The vast majority of formal learning for young people is experienced within structured, in-system schools. While a number of districts and schools (see Canopy Project) have undergone redesign (or launched new schools) to move towards more personalized approaches that incorporate a broader learning ecosystem, very few systems have completely unbundled. While the pandemic increased the number of school choices, they often were built within a private, fee-based environment. Demand for more personalized unbundled experiences continues to outpace supply (see Choose to Learn report).
Remaining Core Challenges:
- Financial: Unbundled models must increase flexibility to give learners a much wider variety of choices. Ideally this happens within the public system to ensure maximum access.
- Outcomes: Fully operational unbundled systems require decisions around outcomes.
- Security: In unbundled systems, data on learners will be outside of the control of centralized systems. Ensuring security and privacy through self-sovereign technology solutions increases adoption and trust.
- Trust and Quality: Allowing for any individual or organization to provide learning experiences comes with freedom and a reduction in rigid certification requirements. Building systems for quality feedback and effective improvement for providers is required.
- Assessment: Unbundled systems need to create processes for verifying learning. Disconnecting assessment from learning (similar to existing AP or IB systems) would increase accountability for the provider.
Solutions already exist in the ecosystem and need to be combined and scaled. Funding models (like My Tech High), badging/credentialing at the competency level (like VLACS), coaching models (like Big Thought), and open ecosystems (like NH Learn Everywhere) provide an excellent foundation. Thus, building unbundled systems has already begun but needs systemic changes to become widely available and accepted.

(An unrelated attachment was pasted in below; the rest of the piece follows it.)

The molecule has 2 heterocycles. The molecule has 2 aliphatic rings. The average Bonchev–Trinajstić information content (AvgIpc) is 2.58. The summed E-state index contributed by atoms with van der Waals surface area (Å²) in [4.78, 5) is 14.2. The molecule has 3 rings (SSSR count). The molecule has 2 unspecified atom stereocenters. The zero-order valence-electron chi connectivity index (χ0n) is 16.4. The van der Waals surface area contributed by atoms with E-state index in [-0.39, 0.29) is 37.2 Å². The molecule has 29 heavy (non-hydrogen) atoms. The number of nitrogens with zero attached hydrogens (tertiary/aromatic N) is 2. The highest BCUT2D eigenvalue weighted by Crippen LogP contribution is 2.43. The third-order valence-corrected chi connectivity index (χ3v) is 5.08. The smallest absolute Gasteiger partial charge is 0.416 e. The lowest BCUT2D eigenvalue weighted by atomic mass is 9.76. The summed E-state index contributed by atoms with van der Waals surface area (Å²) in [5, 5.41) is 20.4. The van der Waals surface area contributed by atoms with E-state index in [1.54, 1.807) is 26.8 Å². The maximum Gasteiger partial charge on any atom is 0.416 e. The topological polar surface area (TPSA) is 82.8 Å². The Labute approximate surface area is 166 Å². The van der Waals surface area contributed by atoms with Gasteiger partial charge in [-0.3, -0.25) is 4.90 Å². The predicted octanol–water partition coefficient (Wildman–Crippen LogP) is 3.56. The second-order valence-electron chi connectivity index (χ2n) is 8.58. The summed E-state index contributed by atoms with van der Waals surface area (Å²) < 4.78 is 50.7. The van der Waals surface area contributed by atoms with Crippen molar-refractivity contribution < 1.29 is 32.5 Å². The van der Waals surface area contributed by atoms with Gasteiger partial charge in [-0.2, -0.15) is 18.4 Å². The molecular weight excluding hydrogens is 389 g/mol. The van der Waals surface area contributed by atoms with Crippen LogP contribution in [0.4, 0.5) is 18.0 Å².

- Build a robust competency-based system. Unbundled systems require dismantling the Carnegie unit and time-based credit systems. Every state should ensure that there is adequate legislation to allow for subdividing credit and awarding credit upon mastery. See Aurora Institute policy recommendations.
- Create a two-way marketplace for unbundled learning. A decentralized marketplace for all learning experiences or multiple marketplaces that are interoperable build the foundation for an unbundled learning ecosystem. The ability to both take (learn) and give (teach), akin to today’s centralized marketplace owned by technology firms, will drive quality, opportunity, and access.
- Implement policy to support credit for out-of-system experiences. Connecting verified out-of-system learning with in-system credit increases access to robust learning experiences for every student. A number of states allow for credit for work-based learning. This model can serve as a foundation to expand opportunity in this space. See other policy examples here.
- Invest in technology infrastructure for Learning and Employment Records. The industry is still in the early exploratory phase with Learning and Employment Records built on blockchain models. Work on security, efficiency, stability, and self-sovereignty must continue in order to develop this space.
- Design interoperable badging systems that connect to credentials. Competency-based systems should tie to badging and credentials that are verified and valued by future employers. It will be critical to further efforts around Open Badge and Comprehensive Learner Record (CLR) standards, as well as connections to post-secondary education (including higher education) and employers.
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